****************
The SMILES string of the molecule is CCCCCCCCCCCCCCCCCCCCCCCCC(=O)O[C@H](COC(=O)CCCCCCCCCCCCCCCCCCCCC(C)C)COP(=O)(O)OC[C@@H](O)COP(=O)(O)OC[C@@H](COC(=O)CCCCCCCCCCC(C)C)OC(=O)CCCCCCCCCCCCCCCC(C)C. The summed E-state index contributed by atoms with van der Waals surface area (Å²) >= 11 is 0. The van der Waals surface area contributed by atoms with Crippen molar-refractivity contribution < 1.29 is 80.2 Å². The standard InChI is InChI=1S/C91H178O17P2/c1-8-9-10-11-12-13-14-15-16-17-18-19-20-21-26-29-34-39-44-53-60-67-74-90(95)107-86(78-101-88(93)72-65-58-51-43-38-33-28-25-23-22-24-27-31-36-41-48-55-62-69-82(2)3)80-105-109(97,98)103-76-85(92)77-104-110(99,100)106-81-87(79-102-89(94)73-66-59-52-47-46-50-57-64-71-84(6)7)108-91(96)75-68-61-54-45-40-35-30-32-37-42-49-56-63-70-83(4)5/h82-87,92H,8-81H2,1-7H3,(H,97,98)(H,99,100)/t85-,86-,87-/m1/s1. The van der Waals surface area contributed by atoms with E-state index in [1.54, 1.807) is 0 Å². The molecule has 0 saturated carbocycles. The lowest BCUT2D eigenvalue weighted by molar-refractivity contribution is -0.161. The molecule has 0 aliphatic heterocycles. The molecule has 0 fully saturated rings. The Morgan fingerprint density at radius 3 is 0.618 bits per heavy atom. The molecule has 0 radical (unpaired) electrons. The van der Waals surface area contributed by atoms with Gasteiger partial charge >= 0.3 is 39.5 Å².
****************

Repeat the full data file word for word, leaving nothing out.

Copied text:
The SMILES string of the molecule is CCCCCCCCCCCCCCCCCCCCCCCCC(=O)O[C@H](COC(=O)CCCCCCCCCCCCCCCCCCCCC(C)C)COP(=O)(O)OC[C@@H](O)COP(=O)(O)OC[C@@H](COC(=O)CCCCCCCCCCC(C)C)OC(=O)CCCCCCCCCCCCCCCC(C)C. The summed E-state index contributed by atoms with van der Waals surface area (Å²) >= 11 is 0. The van der Waals surface area contributed by atoms with Crippen molar-refractivity contribution < 1.29 is 80.2 Å². The standard InChI is InChI=1S/C91H178O17P2/c1-8-9-10-11-12-13-14-15-16-17-18-19-20-21-26-29-34-39-44-53-60-67-74-90(95)107-86(78-101-88(93)72-65-58-51-43-38-33-28-25-23-22-24-27-31-36-41-48-55-62-69-82(2)3)80-105-109(97,98)103-76-85(92)77-104-110(99,100)106-81-87(79-102-89(94)73-66-59-52-47-46-50-57-64-71-84(6)7)108-91(96)75-68-61-54-45-40-35-30-32-37-42-49-56-63-70-83(4)5/h82-87,92H,8-81H2,1-7H3,(H,97,98)(H,99,100)/t85-,86-,87-/m1/s1. The van der Waals surface area contributed by atoms with E-state index in [1.54, 1.807) is 0 Å². The molecule has 0 saturated carbocycles. The lowest BCUT2D eigenvalue weighted by molar-refractivity contribution is -0.161. The molecule has 0 aliphatic heterocycles. The molecule has 0 fully saturated rings. The Morgan fingerprint density at radius 3 is 0.618 bits per heavy atom. The molecule has 0 radical (unpaired) electrons. The van der Waals surface area contributed by atoms with Gasteiger partial charge >= 0.3 is 39.5 Å².